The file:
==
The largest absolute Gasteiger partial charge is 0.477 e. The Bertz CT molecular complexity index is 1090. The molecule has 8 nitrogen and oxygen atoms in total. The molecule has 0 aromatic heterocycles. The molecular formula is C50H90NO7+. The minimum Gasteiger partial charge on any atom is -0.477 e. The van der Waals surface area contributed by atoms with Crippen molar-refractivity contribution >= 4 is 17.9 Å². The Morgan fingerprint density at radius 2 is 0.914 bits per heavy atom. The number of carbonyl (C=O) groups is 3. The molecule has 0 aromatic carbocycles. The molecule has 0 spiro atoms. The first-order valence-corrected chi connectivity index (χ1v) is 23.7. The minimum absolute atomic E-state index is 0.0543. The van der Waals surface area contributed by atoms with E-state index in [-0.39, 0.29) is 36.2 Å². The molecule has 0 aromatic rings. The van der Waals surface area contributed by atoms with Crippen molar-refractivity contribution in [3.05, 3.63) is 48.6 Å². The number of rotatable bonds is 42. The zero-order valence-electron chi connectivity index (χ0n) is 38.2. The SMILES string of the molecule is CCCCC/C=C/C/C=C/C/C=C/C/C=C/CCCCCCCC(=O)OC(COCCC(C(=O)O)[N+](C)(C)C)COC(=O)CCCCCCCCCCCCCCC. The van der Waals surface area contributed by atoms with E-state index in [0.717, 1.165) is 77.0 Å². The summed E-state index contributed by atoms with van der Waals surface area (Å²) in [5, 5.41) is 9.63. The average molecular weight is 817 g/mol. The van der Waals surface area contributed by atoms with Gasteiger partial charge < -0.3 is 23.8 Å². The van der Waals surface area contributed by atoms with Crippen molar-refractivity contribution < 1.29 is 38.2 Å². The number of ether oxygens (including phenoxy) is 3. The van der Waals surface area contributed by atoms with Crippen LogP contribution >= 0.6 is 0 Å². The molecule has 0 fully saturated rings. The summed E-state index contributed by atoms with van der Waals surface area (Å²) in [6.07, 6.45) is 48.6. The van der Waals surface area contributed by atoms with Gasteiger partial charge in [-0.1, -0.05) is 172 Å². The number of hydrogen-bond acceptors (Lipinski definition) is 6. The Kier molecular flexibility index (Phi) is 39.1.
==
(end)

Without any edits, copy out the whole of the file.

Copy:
The largest absolute Gasteiger partial charge is 0.477 e. The Bertz CT molecular complexity index is 1090. The molecule has 8 nitrogen and oxygen atoms in total. The molecule has 0 aromatic heterocycles. The molecular formula is C50H90NO7+. The minimum Gasteiger partial charge on any atom is -0.477 e. The van der Waals surface area contributed by atoms with Crippen molar-refractivity contribution >= 4 is 17.9 Å². The Morgan fingerprint density at radius 2 is 0.914 bits per heavy atom. The number of carbonyl (C=O) groups is 3. The molecule has 0 aromatic carbocycles. The molecule has 0 spiro atoms. The first-order valence-corrected chi connectivity index (χ1v) is 23.7. The minimum absolute atomic E-state index is 0.0543. The van der Waals surface area contributed by atoms with E-state index in [-0.39, 0.29) is 36.2 Å². The molecule has 0 aromatic rings. The van der Waals surface area contributed by atoms with Crippen molar-refractivity contribution in [3.05, 3.63) is 48.6 Å². The number of rotatable bonds is 42. The zero-order valence-electron chi connectivity index (χ0n) is 38.2. The SMILES string of the molecule is CCCCC/C=C/C/C=C/C/C=C/C/C=C/CCCCCCCC(=O)OC(COCCC(C(=O)O)[N+](C)(C)C)COC(=O)CCCCCCCCCCCCCCC. The van der Waals surface area contributed by atoms with E-state index in [0.717, 1.165) is 77.0 Å². The summed E-state index contributed by atoms with van der Waals surface area (Å²) in [5, 5.41) is 9.63. The average molecular weight is 817 g/mol. The van der Waals surface area contributed by atoms with Gasteiger partial charge < -0.3 is 23.8 Å². The van der Waals surface area contributed by atoms with Crippen molar-refractivity contribution < 1.29 is 38.2 Å². The number of ether oxygens (including phenoxy) is 3. The van der Waals surface area contributed by atoms with Crippen LogP contribution >= 0.6 is 0 Å². The molecule has 0 fully saturated rings. The summed E-state index contributed by atoms with van der Waals surface area (Å²) in [6.07, 6.45) is 48.6. The van der Waals surface area contributed by atoms with Gasteiger partial charge in [-0.1, -0.05) is 172 Å². The number of hydrogen-bond acceptors (Lipinski definition) is 6. The Kier molecular flexibility index (Phi) is 39.1.